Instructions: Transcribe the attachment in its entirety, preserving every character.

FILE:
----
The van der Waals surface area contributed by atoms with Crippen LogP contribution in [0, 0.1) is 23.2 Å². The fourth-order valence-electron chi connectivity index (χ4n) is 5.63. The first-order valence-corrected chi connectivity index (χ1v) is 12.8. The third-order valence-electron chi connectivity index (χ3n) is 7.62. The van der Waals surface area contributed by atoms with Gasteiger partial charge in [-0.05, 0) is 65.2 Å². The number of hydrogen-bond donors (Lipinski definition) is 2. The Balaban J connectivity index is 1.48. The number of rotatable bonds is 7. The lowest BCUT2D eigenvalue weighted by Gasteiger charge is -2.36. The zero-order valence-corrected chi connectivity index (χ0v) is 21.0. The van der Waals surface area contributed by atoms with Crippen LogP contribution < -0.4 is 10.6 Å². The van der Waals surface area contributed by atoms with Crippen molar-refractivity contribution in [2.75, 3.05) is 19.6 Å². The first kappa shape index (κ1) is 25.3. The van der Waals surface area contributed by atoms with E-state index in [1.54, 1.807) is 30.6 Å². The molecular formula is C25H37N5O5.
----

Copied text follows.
The van der Waals surface area contributed by atoms with Crippen LogP contribution in [0, 0.1) is 23.2 Å². The fourth-order valence-electron chi connectivity index (χ4n) is 5.63. The first-order valence-corrected chi connectivity index (χ1v) is 12.8. The third-order valence-electron chi connectivity index (χ3n) is 7.62. The van der Waals surface area contributed by atoms with Gasteiger partial charge in [-0.05, 0) is 65.2 Å². The number of hydrogen-bond donors (Lipinski definition) is 2. The Balaban J connectivity index is 1.48. The number of rotatable bonds is 7. The lowest BCUT2D eigenvalue weighted by Gasteiger charge is -2.36. The zero-order valence-corrected chi connectivity index (χ0v) is 21.0. The van der Waals surface area contributed by atoms with Crippen LogP contribution < -0.4 is 10.6 Å². The van der Waals surface area contributed by atoms with Crippen molar-refractivity contribution in [2.75, 3.05) is 19.6 Å². The first kappa shape index (κ1) is 25.3. The van der Waals surface area contributed by atoms with E-state index in [1.54, 1.807) is 30.6 Å². The molecular formula is C25H37N5O5.